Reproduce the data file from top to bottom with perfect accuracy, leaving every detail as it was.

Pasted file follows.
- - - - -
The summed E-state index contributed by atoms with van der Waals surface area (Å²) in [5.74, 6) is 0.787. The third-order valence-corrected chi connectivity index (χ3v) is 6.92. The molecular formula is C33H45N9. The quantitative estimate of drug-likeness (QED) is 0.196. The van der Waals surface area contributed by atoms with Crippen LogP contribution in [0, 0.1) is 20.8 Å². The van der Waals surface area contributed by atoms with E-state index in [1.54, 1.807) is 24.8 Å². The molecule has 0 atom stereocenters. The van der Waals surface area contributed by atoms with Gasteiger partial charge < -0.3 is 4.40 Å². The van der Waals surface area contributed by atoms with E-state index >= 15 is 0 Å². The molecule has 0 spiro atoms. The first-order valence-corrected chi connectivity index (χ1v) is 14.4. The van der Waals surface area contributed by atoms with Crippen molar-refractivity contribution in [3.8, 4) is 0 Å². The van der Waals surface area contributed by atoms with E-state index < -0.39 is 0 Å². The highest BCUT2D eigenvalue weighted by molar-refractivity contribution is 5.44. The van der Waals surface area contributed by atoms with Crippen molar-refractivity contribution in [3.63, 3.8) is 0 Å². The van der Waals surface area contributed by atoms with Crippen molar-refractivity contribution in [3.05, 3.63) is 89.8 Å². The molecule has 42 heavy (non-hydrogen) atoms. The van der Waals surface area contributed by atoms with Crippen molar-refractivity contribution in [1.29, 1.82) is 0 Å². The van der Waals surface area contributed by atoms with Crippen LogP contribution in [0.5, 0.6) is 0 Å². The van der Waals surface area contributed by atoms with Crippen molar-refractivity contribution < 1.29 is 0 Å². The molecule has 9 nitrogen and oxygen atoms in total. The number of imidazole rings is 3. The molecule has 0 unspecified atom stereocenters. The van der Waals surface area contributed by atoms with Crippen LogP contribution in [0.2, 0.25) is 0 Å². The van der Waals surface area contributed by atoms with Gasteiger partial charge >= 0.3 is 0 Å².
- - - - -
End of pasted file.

The summed E-state index contributed by atoms with van der Waals surface area (Å²) in [5.74, 6) is 0.787. The third-order valence-corrected chi connectivity index (χ3v) is 6.92. The molecular formula is C33H45N9. The quantitative estimate of drug-likeness (QED) is 0.196. The van der Waals surface area contributed by atoms with Crippen LogP contribution in [0, 0.1) is 20.8 Å². The van der Waals surface area contributed by atoms with E-state index in [1.54, 1.807) is 24.8 Å². The molecule has 0 atom stereocenters. The van der Waals surface area contributed by atoms with Gasteiger partial charge < -0.3 is 4.40 Å². The van der Waals surface area contributed by atoms with E-state index >= 15 is 0 Å². The molecule has 0 spiro atoms. The first-order valence-corrected chi connectivity index (χ1v) is 14.4. The van der Waals surface area contributed by atoms with Crippen molar-refractivity contribution in [3.8, 4) is 0 Å². The van der Waals surface area contributed by atoms with E-state index < -0.39 is 0 Å². The highest BCUT2D eigenvalue weighted by molar-refractivity contribution is 5.44. The van der Waals surface area contributed by atoms with Crippen molar-refractivity contribution in [3.63, 3.8) is 0 Å². The van der Waals surface area contributed by atoms with Crippen molar-refractivity contribution in [3.05, 3.63) is 89.8 Å². The molecule has 42 heavy (non-hydrogen) atoms. The van der Waals surface area contributed by atoms with Crippen molar-refractivity contribution in [1.29, 1.82) is 0 Å². The van der Waals surface area contributed by atoms with Crippen LogP contribution in [0.5, 0.6) is 0 Å². The van der Waals surface area contributed by atoms with Crippen molar-refractivity contribution < 1.29 is 0 Å². The molecule has 9 nitrogen and oxygen atoms in total. The number of imidazole rings is 3. The molecule has 0 unspecified atom stereocenters. The van der Waals surface area contributed by atoms with Crippen LogP contribution in [0.2, 0.25) is 0 Å². The van der Waals surface area contributed by atoms with Gasteiger partial charge >= 0.3 is 0 Å².